Do You Really Know What Your References Are Saying About You?

By Heather Baldwin

If prospects ask for a reference and your sales reps provide them with a name and number, have the reps done their job? Not even close, says Lisa Hicks, vice president of SalesIQ, a Charlotte, North Carolina-based organization that provides business-to-business sales intelligence (www.SalesIQ.com). SalesIQ has found that more than 30% of all lost sales opportunities are a result of references talking negatively about the vendor or not representing the vendor as favorably as the competition’s references. That, says Hicks, is a direct result of salespeople failing to control the reference process.

Here’s a real-world example of this widespread problem: A sales rep was trying to close a $300,000 piece of business and provided reference names and numbers to the prospect. After losing the sale, the rep told SalesIQ researchers: References were pretty important to the client. I am not sure how the contact with the references went. To be honest, I am not even sure whether the references were contacted. When the same researchers visited the prospect, they learned that, in fact, the prospect felt references were very important. The prospect had contacted the references the company provided and heard mixed reviews, which wasn’t expected since the company provided the references. The rep’s lack of preparation and control, in great part, led to the loss of the sale, says Hicks.

If any of this sounds familiar, it might be time to overhaul your reference program. To start, Hicks says sales managers should take the following steps.

1. Establish a company-owned reference database. “References are a corporate asset,” says Hicks. “They need to be collected, measured, maintained and owned by the company, not individual sales representatives.”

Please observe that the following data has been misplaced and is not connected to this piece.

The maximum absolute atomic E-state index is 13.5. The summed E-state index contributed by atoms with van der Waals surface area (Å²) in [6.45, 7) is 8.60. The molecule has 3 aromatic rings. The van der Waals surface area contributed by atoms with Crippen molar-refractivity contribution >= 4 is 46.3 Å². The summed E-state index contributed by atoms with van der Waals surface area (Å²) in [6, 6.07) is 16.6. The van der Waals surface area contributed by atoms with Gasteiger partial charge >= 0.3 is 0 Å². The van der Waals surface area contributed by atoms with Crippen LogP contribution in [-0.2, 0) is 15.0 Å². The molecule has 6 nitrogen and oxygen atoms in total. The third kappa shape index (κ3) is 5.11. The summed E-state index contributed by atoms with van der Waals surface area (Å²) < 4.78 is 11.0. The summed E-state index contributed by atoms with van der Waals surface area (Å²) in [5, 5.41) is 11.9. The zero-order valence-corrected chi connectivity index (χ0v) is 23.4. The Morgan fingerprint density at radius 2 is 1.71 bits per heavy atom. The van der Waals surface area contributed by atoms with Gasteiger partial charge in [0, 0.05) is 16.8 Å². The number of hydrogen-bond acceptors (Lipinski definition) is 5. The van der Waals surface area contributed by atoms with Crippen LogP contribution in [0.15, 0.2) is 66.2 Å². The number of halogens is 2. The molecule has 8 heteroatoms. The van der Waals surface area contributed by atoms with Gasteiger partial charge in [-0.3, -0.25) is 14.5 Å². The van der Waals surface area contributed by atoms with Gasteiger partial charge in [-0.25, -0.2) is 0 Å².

2. When asked for references, reps should start by evaluating the most appropriate reference for the prospect. This is done by first understanding how a potential client will evaluate your organization and what elements are most important to that prospect. For example, a prospect might value flexibility in payment options, the level of flexibility in your technology solution, or your ability to build a relationship. Once you understand how the prospect will evaluate you, it makes pairing the right reference much easier. If the prospect values payment flexibility, you want to provide references for whom your company has crafted flexible payment options. That kind of information should be available in the reference database. It may turn out that a colleague’s client is the best reference, which is why it is so important for the company – and not individual reps – to own the database.

3. Prep the reference for the prospect’s call. Let the reference know the type of organization that will be calling and what you see as the prospect’s primary concerns. Highlight examples of success that match those concerns. For example, using the prospect who values flexible payment options, you might say to your reference: My prospect is interested in flexible payment options. I’d like to talk to you about when we first worked together. You expressed to me the significance your organization placed flexible payment options, so we put together a program for you. By guiding the discussion this way, clients will recall and restate their experience, which means you’re controlling the conversation instead of leaving it to chance. “When they’re on the phone with your prospect, your references will use the examples you discussed,” says Hicks. “In the absence of that, they’ll talk about whatever comes to mind. It’s amazing how honest references will be. In the absence of having a planned discussion, the mind wanders.”

4. Follow up with potential clients. Make sure they are happy with the reference. Follow up by phone, not email. Time your follow-ups by asking your prospects when they anticipate contacting your references.

5. Follow up with references to thank them. This is the opportunity to find out what your references shared with the prospect. “Often,” says Hicks, “you’ll get new and deeper insights in this conversation.” For example, you might find out how prospects are leaning or any concerns they might have that you didn’t know about.

One final note, says Hicks, is that the reference process must be used consistently and it must be measured. “We all become consumed with the day-to-day business of generating new business and managing client relationships,” says Hicks. “But without the discipline to put this in place and measure the results, it will fall short.”